This is a transcription of this speech made for the convenience of readers and researchers. Two versions of the speech, a press release and a reading copy exist in the John F. Kennedy Pre-Presidential Papers at the John F. Kennedy Library. The following text is based on the reading copy. Page images of the reading copy and press release are available.
No area of our economy has suffered more as a result of recent economic policies than the nation's small businesses.
In the last two years more small businesses have failed - more independent operations have gone bankrupt - than in any two-year period since the great depression - and Oregon has had one of the highest rates of failure in the country. In 1959 alone, more than 14,000 small businesses collapsed and each of these failures represented disappointed hopes - men out of work - destroyed incomes - and the end of economic independence for another individual businessman.
One of the great challenges of the sixties will be to put an end to this trend - to strengthen the small independent businessman against the large business units which threaten to crowd him from the American economic scene - and to reverse the disastrous policies which are destroying this historic cornerstone of our free enterprise system.
First, we must reverse the high interest rate and tight money policies which have cut off vital credit from small businesses anxious to expand - and from new businesses struggling to survive. Large corporations can finance themselves out of profits. They are the preferred borrowers of the large banks. But the small businessman must be satisfied with whatever credit is left over - and, in a tight money economy, he is too often turned away.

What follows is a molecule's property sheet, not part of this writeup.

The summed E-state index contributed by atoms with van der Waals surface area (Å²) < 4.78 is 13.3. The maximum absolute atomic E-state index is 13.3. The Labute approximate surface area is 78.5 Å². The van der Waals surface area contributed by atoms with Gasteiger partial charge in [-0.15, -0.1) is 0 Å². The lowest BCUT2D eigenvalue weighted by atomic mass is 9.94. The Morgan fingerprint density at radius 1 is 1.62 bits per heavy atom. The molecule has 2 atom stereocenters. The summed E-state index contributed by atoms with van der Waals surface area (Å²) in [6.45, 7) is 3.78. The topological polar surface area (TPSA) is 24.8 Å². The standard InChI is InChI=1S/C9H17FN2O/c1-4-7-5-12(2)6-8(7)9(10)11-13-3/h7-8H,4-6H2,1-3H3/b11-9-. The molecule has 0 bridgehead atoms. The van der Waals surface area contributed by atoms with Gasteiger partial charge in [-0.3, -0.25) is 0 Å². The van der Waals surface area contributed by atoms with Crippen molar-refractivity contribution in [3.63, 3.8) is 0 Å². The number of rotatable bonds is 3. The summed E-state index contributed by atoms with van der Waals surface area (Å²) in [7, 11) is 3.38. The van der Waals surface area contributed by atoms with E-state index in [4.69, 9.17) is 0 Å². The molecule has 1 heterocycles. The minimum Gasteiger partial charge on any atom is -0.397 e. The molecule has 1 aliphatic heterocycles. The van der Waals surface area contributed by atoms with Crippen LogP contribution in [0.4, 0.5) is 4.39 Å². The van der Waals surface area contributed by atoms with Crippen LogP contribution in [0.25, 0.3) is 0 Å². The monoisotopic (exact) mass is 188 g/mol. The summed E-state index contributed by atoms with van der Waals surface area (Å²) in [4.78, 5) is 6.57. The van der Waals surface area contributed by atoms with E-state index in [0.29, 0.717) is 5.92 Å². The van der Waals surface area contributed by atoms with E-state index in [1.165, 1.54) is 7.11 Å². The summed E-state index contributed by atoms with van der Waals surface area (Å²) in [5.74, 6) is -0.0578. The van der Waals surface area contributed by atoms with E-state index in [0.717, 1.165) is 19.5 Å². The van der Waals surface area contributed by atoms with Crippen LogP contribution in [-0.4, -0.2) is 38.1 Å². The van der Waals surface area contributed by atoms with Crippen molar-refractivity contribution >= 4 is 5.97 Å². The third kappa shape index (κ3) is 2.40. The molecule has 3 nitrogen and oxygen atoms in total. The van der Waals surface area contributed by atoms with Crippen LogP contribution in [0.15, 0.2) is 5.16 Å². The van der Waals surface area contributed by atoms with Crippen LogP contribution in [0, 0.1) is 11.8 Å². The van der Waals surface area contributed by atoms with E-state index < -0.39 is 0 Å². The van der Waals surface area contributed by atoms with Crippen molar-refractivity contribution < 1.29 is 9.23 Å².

Secondly, we must expand the small businessman's sources of credit. The Small Business Administration has failed to pursue vigorously the goal of the Small Business Investment Act to make long-term credit available to the individual businessman. This program - and the loan program of the Small Business Administration itself - must be expanded if small businesses are to get the long-term financing essential to their survival.
Third, we must increase the small business share of our defense effort. In 1959 small businesses - the bulwark of our economy - received only one out of every six dollars spent for procurement by the Department of Defense. It is true that much defense work can only be done by large, well-equipped plants. But the fact of the matter is that much of the production and services now supplied by giant firms could easily be handled by the nation's independent businessmen. Our government spending should - and must - be directed toward preserving individual enterprise - not toward strengthening large firms at the expense of all others.
Fourth, we must enforce our nation's anti-trust laws with more vigor. Small business is constantly threatened by the tendency toward concentration and merger now visible in every area of our economy. Only by forceful and dynamic anti-trust action will we be able to preserve the American tradition of free competition which the anti-trust laws were intended to preserve.
These are a few of the necessary steps which we must take immediately if we are to preserve the independence and the livelihood of our small businessmen in a world of increasing size and increasing concentration of economic power.